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Cash-burning Bookham arranges $25m credit

Optoelectronic component and module manufacturer Bookham posts a $27 million net loss and its share price slides to a new year-low.

Bookham, the San Jose, US, company with an optoelectronic wafer fab in Caswell, UK, registered a net loss of $27 million in its latest financial quarter.

Despite increased customer diversification, strong growth in its non-telecom business, and the addition of Avalon sales to its overall revenue, the expected drop in orders from key client Nortel dragged Bookham's total sales down to $55 million.

That figure represented a marginal increase sequentially, but compares with $61 million in the equivalent period last year.

Bookham now holds cash, cash equivalents and restricted cash of $43.3 million, down from $66.9 million only three months ago.

And although the effects of a shift to lower-cost production in Shenzhen, China, are about to kick in, the resulting cost savings are no longer expected to be as great as previously envisaged.

CEO Giorgio Anania explained, "We initially expected these moves to result in savings of between $5 million and $6 million per quarter. We now expect cost savings of about $4 million in the December quarter, with an additional $1.5 million-$2.5 million achieved by the March 2007 quarter."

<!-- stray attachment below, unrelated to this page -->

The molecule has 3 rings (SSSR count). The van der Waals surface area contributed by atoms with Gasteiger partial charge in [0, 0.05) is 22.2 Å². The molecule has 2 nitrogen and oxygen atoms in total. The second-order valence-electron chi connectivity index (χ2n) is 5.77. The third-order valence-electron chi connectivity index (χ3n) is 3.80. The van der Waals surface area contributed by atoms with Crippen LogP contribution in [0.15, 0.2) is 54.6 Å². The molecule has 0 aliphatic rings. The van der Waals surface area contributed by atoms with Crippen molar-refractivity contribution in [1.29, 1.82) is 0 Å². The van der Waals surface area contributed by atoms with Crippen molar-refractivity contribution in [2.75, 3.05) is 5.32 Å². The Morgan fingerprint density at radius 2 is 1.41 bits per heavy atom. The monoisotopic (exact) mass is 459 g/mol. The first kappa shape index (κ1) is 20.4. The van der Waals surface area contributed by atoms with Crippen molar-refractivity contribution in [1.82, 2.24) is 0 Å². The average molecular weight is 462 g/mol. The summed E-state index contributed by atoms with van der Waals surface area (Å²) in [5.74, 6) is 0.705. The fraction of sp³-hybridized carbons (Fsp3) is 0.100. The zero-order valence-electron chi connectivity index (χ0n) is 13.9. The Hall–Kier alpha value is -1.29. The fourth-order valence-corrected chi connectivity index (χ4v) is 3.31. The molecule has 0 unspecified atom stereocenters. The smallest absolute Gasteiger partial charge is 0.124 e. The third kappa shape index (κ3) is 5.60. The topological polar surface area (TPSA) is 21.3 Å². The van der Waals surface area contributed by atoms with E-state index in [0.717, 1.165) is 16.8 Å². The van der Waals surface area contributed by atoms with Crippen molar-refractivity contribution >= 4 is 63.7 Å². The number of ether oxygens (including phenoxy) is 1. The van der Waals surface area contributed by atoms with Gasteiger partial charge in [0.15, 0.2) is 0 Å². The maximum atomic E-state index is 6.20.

Having eliminated Bookham's long-term debt earlier this year, Anania has now arranged a new three-year revolving $25 million credit facility with the Wells Fargo bank.

Secured on "a substantial portion of the company's assets", access to this new credit line is described by Bookham as being subject to the performance of certain post-closing conditions.

While Anania said that the market outlook for Bookham remained strong and demand for its products "solid", he is expecting only a small increase in revenue to between $55 million and $58 million in the current quarter.

After the latest results were announced, the company's share price dropped to $2.30, its lowest value since early 2005 and way down on the year-high of nearly $10.

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